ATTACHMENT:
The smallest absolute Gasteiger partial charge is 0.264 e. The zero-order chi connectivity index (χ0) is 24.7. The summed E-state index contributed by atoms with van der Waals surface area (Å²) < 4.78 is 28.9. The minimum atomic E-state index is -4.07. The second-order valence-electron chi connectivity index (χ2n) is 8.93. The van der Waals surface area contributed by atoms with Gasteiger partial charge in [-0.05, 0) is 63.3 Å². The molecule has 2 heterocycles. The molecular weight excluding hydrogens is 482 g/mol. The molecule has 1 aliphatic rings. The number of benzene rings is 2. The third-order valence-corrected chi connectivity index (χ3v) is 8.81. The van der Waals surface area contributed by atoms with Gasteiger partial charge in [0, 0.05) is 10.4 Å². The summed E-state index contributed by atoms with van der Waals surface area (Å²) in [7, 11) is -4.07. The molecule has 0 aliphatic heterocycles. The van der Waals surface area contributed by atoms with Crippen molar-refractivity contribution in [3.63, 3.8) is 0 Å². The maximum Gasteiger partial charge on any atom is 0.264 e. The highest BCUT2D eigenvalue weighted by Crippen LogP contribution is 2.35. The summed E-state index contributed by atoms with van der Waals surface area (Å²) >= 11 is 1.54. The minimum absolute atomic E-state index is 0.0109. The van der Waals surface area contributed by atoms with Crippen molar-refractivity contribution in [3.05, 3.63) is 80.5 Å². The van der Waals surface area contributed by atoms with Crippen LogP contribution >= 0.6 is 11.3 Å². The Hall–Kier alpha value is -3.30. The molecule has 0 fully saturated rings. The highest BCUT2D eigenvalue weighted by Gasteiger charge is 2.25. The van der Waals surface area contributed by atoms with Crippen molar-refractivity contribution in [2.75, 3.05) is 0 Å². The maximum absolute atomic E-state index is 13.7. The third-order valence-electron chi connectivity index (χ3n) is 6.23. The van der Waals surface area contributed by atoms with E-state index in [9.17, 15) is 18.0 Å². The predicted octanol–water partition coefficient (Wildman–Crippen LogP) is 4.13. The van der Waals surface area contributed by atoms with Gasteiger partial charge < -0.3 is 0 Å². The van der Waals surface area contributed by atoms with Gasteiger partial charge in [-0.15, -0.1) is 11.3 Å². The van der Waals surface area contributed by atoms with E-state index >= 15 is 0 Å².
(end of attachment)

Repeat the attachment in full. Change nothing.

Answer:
The smallest absolute Gasteiger partial charge is 0.264 e. The zero-order chi connectivity index (χ0) is 24.7. The summed E-state index contributed by atoms with van der Waals surface area (Å²) < 4.78 is 28.9. The minimum atomic E-state index is -4.07. The second-order valence-electron chi connectivity index (χ2n) is 8.93. The van der Waals surface area contributed by atoms with Gasteiger partial charge in [-0.05, 0) is 63.3 Å². The molecule has 2 heterocycles. The molecular weight excluding hydrogens is 482 g/mol. The molecule has 1 aliphatic rings. The number of benzene rings is 2. The third-order valence-corrected chi connectivity index (χ3v) is 8.81. The van der Waals surface area contributed by atoms with Gasteiger partial charge in [0, 0.05) is 10.4 Å². The summed E-state index contributed by atoms with van der Waals surface area (Å²) in [7, 11) is -4.07. The molecule has 0 aliphatic heterocycles. The van der Waals surface area contributed by atoms with Crippen molar-refractivity contribution in [3.63, 3.8) is 0 Å². The maximum Gasteiger partial charge on any atom is 0.264 e. The highest BCUT2D eigenvalue weighted by Crippen LogP contribution is 2.35. The summed E-state index contributed by atoms with van der Waals surface area (Å²) >= 11 is 1.54. The minimum absolute atomic E-state index is 0.0109. The van der Waals surface area contributed by atoms with Crippen molar-refractivity contribution in [3.05, 3.63) is 80.5 Å². The van der Waals surface area contributed by atoms with Crippen LogP contribution >= 0.6 is 11.3 Å². The Hall–Kier alpha value is -3.30. The molecule has 0 fully saturated rings. The highest BCUT2D eigenvalue weighted by Gasteiger charge is 2.25. The van der Waals surface area contributed by atoms with Crippen molar-refractivity contribution in [2.75, 3.05) is 0 Å². The maximum absolute atomic E-state index is 13.7. The third-order valence-electron chi connectivity index (χ3n) is 6.23. The van der Waals surface area contributed by atoms with E-state index in [9.17, 15) is 18.0 Å². The predicted octanol–water partition coefficient (Wildman–Crippen LogP) is 4.13. The van der Waals surface area contributed by atoms with Gasteiger partial charge < -0.3 is 0 Å². The van der Waals surface area contributed by atoms with Gasteiger partial charge in [-0.15, -0.1) is 11.3 Å². The van der Waals surface area contributed by atoms with E-state index >= 15 is 0 Å².